Four years into full operation, President George W. Bush's Medicare prescription drug program is coming in well below its projected cost, giving hope to backers of the new health insurance law that it, too, could beat budget expectations.
With the American public growing more pessimistic about Afghanistan, war proponents are renewing their case in the face of new estimates that say no more than 100 al Qaeda operatives remain in the country.
The Gulf oil spill should not recede from the headlines without further attention to how President Obama continues to punish the victims. His moratorium on deep-water drilling in the Gulf of Mexico is unreasonable and unconscionable.
It's no secret what the average American family does when income drops: It spends less and saves more. In fact, we've seen just that during these past two recessionary years. The personal saving rate, barely 1 percent of income in the first quarter of 2008, reached 5 percent last year and remains above 3 percent.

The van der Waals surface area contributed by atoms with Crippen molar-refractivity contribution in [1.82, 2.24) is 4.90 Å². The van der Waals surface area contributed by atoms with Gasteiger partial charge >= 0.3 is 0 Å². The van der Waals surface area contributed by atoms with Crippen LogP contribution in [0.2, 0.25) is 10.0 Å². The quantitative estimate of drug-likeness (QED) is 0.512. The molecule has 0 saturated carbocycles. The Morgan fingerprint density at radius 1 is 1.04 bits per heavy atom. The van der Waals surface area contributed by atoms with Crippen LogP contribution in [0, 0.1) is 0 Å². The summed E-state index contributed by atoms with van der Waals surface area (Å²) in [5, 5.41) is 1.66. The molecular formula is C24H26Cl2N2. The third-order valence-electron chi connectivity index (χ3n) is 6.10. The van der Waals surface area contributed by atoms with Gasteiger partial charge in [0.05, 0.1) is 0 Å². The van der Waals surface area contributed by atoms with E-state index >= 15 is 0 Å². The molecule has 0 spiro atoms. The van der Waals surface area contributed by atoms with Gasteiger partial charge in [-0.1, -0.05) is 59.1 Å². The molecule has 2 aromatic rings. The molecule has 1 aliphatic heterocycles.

Kim R. Holmes of the Heritage Foundation claims that although he opposes the New Strategic Arms Reduction Treaty (New START) with Russia, he does not "oppose all arms control pacts" ("A better way to arms control," Nation, Thursday).
The trial-lawyer bosses who pull the strings of most congressional Democrats are continuing to press for a special tax break through a secret deal with the Treasury. This is despite the fact that they have never been able to persuade Congress itself to approve their shenanigans. Two Republican lawmakers are right on target in fighting back against this $1.6 billion tax boondoggle.
Why, it's just like health care reform legislation. The massive Wikileaks release of classified information about U.S. activity in Afghanistan is huge and unwieldy.
The United Nations is holding secret closed meetings to work out a global arms trade treaty. The agreement, which could be finished by 2012, is a threat to Americans' Second and First Amendment rights.
The Republican National Committee failed to report more than $7 million in debt to the Federal Election Commission in recent months - a move that made its bottom line appear healthier than it is heading into the midterm elections and that also raises the prospect of a hefty fine.